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Posted March 30, 2005 by Dana Garrett in Cuban Americans

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By AMIE PARNES | Scripps Howard News Service

Mel Martinez sat at a table in the senators’ dining room recently and played with a fork, twisting it round and round like he was powering up a time machine.

Suddenly the lawmaker from Florida was that lanky 14-year-old boy, perched on a corner of his parents’ bed, listening to the urgency in his father’s voice and to life-altering news that would send him to a place where he didn’t know the language _or a soul, for that matter.

“It is time to go,” he remembers his father telling him. Life in Sagua La Grande, a town on the northern coast of Cuba, was deteriorating rapidly and the communist country was simply too dangerous a place for a Catholic boy, his father explained.

Less than a year later, Martinez would board a plane as part of “Operation Pedro Pan,” a program run by the U.S. Catholic Church that would separate him from his parents and send him and thousands of other Cuban children to Miami, to freedom.

“It shook my world,” he said, closing his eyes.

Now the Republican senator is back in real time, at a table with his communications director, two tables away from Sen. John McCain, R-Ariz., three tables away from Sen. John Kerry, D-Mass.

“I never would have thought I’d be sitting here in the senators’ dining room,” said Martinez, 58. “Maybe as a guest of someone. Maybe. But as a senator? No way.”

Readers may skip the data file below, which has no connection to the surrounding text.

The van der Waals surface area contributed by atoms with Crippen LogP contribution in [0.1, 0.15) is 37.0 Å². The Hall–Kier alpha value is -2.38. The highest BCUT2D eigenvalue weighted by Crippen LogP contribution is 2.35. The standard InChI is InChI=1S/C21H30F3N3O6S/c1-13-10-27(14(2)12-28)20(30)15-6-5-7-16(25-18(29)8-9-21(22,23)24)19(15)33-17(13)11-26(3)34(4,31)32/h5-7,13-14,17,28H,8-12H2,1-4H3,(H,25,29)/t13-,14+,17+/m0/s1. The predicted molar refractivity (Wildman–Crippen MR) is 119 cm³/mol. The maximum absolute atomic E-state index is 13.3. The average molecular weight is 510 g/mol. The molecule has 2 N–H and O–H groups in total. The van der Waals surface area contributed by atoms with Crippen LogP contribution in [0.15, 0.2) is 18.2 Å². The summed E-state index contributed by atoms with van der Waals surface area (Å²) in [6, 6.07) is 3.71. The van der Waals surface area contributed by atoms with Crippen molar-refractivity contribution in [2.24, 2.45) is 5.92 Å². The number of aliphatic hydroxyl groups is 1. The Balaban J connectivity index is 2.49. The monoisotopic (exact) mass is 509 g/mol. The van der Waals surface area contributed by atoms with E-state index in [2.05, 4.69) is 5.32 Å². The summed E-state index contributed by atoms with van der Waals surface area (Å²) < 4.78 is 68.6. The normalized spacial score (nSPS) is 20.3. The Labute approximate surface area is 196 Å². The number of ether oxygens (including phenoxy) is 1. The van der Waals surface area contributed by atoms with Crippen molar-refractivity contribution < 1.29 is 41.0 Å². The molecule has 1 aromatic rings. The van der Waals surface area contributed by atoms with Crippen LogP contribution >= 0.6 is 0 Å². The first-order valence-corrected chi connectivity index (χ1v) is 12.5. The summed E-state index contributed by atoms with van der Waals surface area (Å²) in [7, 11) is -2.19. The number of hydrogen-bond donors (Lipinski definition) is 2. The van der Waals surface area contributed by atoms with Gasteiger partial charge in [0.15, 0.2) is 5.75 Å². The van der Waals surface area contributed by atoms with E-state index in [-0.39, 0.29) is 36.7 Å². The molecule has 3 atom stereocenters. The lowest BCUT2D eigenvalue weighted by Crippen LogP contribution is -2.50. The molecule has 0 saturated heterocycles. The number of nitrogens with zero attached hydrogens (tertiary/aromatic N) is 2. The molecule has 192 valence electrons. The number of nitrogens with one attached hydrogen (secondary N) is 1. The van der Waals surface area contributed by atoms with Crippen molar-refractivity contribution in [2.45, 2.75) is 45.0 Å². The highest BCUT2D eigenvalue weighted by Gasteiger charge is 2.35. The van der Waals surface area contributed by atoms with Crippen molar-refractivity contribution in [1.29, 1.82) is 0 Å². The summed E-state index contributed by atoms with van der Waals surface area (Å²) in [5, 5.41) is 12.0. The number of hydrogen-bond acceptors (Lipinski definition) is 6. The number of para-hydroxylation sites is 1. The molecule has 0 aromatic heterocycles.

But Martinez _ the first Cuban-American senator _ is here in Washington with legislative aides who tiptoe around him, a schedule that moves at a dizzying speed and frequent cell-phone calls from Florida Gov. Jeb Bush, whom he calls “a chum.”

Even though he is a freshman senator, he has quickly become a recognizable face under the prestigious marble dome and in the corridors of power. In recent days, he led the charge in the Terri Schiavo case, introducing the legislation and then guiding it along the way during four tumultuous days of debate on Capitol Hill.

Fellow senators said Martinez was the voice of reason, a man who reached across party lines and convinced Democrats to back his cause and send the severely brain-damaged woman’s case to federal court.

His immigrant success story wafted through the Spanish-speaking streets of Little Havana in Miami, in orange grove fields on the state’s Treasure Coast and the packinghouses in Immokalee.

“His story was a success story for the Cuban-American community,” said George Gonzalez, a political-science professor at the University of Miami.

In his first month in office, Martinez delivered the first Spanish-language speech on the Senate floor, as he spoke in favor of nominating Alberto Gonzales as the new U.S. attorney general.

Before he was sworn in as senator, he served as U.S. housing secretary under President Bush. While he was making plans to return to private life in his hometown, Orlando, Fla., he got a call from Sen. Rick Santorum, R-Pa. Santorum asked Martinez if he would consider running for the Senate, if Democrat Bob Graham decided to vacate his Senate seat.

“I was burning up the phone lines,” Santorum recalled. “I thought Mel would be an excellent candidate and I thought he’d be a help to the president because of his ties to the Hispanic community in Florida.”